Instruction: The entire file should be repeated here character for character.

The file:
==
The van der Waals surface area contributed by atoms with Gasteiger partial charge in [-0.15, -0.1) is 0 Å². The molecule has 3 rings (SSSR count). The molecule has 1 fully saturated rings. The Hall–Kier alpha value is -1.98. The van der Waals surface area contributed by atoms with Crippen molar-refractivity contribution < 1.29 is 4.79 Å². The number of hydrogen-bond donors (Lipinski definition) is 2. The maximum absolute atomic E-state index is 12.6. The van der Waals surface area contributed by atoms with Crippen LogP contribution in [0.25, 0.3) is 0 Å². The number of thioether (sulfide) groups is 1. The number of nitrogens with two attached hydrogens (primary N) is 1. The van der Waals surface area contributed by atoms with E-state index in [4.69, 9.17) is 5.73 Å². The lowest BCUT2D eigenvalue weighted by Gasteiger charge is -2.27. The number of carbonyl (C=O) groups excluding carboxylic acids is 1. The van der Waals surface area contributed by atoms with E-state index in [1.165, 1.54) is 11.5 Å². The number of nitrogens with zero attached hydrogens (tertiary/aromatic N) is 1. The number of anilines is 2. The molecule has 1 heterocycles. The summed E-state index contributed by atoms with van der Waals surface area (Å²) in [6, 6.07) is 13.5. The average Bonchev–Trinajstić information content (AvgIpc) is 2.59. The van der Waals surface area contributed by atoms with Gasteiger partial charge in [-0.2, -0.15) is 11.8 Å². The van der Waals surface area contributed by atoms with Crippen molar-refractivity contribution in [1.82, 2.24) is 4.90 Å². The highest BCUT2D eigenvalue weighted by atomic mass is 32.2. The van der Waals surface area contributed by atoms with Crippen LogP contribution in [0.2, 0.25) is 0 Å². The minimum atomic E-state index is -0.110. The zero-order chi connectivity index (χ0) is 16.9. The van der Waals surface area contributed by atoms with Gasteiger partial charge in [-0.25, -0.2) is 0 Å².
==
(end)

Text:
The van der Waals surface area contributed by atoms with Gasteiger partial charge in [-0.15, -0.1) is 0 Å². The molecule has 3 rings (SSSR count). The molecule has 1 fully saturated rings. The Hall–Kier alpha value is -1.98. The van der Waals surface area contributed by atoms with Crippen molar-refractivity contribution < 1.29 is 4.79 Å². The number of hydrogen-bond donors (Lipinski definition) is 2. The maximum absolute atomic E-state index is 12.6. The van der Waals surface area contributed by atoms with Crippen LogP contribution in [0.25, 0.3) is 0 Å². The number of thioether (sulfide) groups is 1. The number of nitrogens with two attached hydrogens (primary N) is 1. The van der Waals surface area contributed by atoms with E-state index in [4.69, 9.17) is 5.73 Å². The lowest BCUT2D eigenvalue weighted by Gasteiger charge is -2.27. The number of carbonyl (C=O) groups excluding carboxylic acids is 1. The van der Waals surface area contributed by atoms with E-state index in [1.165, 1.54) is 11.5 Å². The number of nitrogens with zero attached hydrogens (tertiary/aromatic N) is 1. The number of anilines is 2. The molecule has 1 heterocycles. The summed E-state index contributed by atoms with van der Waals surface area (Å²) in [6, 6.07) is 13.5. The average Bonchev–Trinajstić information content (AvgIpc) is 2.59. The van der Waals surface area contributed by atoms with Gasteiger partial charge in [-0.2, -0.15) is 11.8 Å². The van der Waals surface area contributed by atoms with Crippen molar-refractivity contribution in [1.82, 2.24) is 4.90 Å². The highest BCUT2D eigenvalue weighted by atomic mass is 32.2. The van der Waals surface area contributed by atoms with Crippen LogP contribution in [0.2, 0.25) is 0 Å². The minimum atomic E-state index is -0.110. The zero-order chi connectivity index (χ0) is 16.9. The van der Waals surface area contributed by atoms with Gasteiger partial charge in [-0.25, -0.2) is 0 Å².